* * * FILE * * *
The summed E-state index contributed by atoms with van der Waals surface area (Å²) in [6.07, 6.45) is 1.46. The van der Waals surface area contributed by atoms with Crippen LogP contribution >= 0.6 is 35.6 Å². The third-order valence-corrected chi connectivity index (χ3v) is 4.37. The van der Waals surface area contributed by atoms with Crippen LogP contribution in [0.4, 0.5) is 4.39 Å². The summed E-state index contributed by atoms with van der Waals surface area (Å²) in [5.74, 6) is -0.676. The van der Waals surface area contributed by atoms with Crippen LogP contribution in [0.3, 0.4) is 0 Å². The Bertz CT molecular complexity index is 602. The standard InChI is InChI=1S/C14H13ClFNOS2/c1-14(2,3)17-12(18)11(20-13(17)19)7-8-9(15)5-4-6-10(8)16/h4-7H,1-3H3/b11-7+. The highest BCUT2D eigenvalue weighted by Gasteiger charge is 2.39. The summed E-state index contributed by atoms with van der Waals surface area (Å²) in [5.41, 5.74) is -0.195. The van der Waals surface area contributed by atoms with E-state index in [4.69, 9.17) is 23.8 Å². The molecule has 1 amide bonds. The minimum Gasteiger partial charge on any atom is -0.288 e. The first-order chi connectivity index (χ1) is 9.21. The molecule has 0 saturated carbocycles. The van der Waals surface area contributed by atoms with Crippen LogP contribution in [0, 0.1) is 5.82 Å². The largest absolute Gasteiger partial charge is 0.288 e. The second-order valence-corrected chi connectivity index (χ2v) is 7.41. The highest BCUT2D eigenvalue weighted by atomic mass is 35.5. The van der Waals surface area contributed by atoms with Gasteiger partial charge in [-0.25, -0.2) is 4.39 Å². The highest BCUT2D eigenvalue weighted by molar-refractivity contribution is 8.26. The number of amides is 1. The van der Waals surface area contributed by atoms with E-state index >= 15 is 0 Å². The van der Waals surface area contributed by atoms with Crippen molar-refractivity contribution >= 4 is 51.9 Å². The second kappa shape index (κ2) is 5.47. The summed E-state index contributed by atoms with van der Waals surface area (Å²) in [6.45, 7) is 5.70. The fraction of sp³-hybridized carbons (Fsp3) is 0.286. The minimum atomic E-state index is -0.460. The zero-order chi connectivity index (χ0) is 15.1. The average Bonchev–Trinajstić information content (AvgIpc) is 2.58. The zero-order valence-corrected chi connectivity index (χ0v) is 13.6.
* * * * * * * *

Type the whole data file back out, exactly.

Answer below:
The summed E-state index contributed by atoms with van der Waals surface area (Å²) in [6.07, 6.45) is 1.46. The van der Waals surface area contributed by atoms with Crippen LogP contribution >= 0.6 is 35.6 Å². The third-order valence-corrected chi connectivity index (χ3v) is 4.37. The van der Waals surface area contributed by atoms with Crippen LogP contribution in [0.4, 0.5) is 4.39 Å². The summed E-state index contributed by atoms with van der Waals surface area (Å²) in [5.74, 6) is -0.676. The van der Waals surface area contributed by atoms with Crippen LogP contribution in [0.3, 0.4) is 0 Å². The Bertz CT molecular complexity index is 602. The standard InChI is InChI=1S/C14H13ClFNOS2/c1-14(2,3)17-12(18)11(20-13(17)19)7-8-9(15)5-4-6-10(8)16/h4-7H,1-3H3/b11-7+. The highest BCUT2D eigenvalue weighted by Gasteiger charge is 2.39. The summed E-state index contributed by atoms with van der Waals surface area (Å²) in [5.41, 5.74) is -0.195. The van der Waals surface area contributed by atoms with E-state index in [4.69, 9.17) is 23.8 Å². The molecule has 1 amide bonds. The minimum Gasteiger partial charge on any atom is -0.288 e. The first-order chi connectivity index (χ1) is 9.21. The molecule has 0 saturated carbocycles. The van der Waals surface area contributed by atoms with Crippen LogP contribution in [0, 0.1) is 5.82 Å². The largest absolute Gasteiger partial charge is 0.288 e. The second-order valence-corrected chi connectivity index (χ2v) is 7.41. The highest BCUT2D eigenvalue weighted by atomic mass is 35.5. The van der Waals surface area contributed by atoms with Gasteiger partial charge in [-0.25, -0.2) is 4.39 Å². The highest BCUT2D eigenvalue weighted by molar-refractivity contribution is 8.26. The number of amides is 1. The van der Waals surface area contributed by atoms with E-state index >= 15 is 0 Å². The van der Waals surface area contributed by atoms with Crippen molar-refractivity contribution >= 4 is 51.9 Å². The second kappa shape index (κ2) is 5.47. The summed E-state index contributed by atoms with van der Waals surface area (Å²) in [6.45, 7) is 5.70. The fraction of sp³-hybridized carbons (Fsp3) is 0.286. The minimum atomic E-state index is -0.460. The zero-order chi connectivity index (χ0) is 15.1. The average Bonchev–Trinajstić information content (AvgIpc) is 2.58. The zero-order valence-corrected chi connectivity index (χ0v) is 13.6.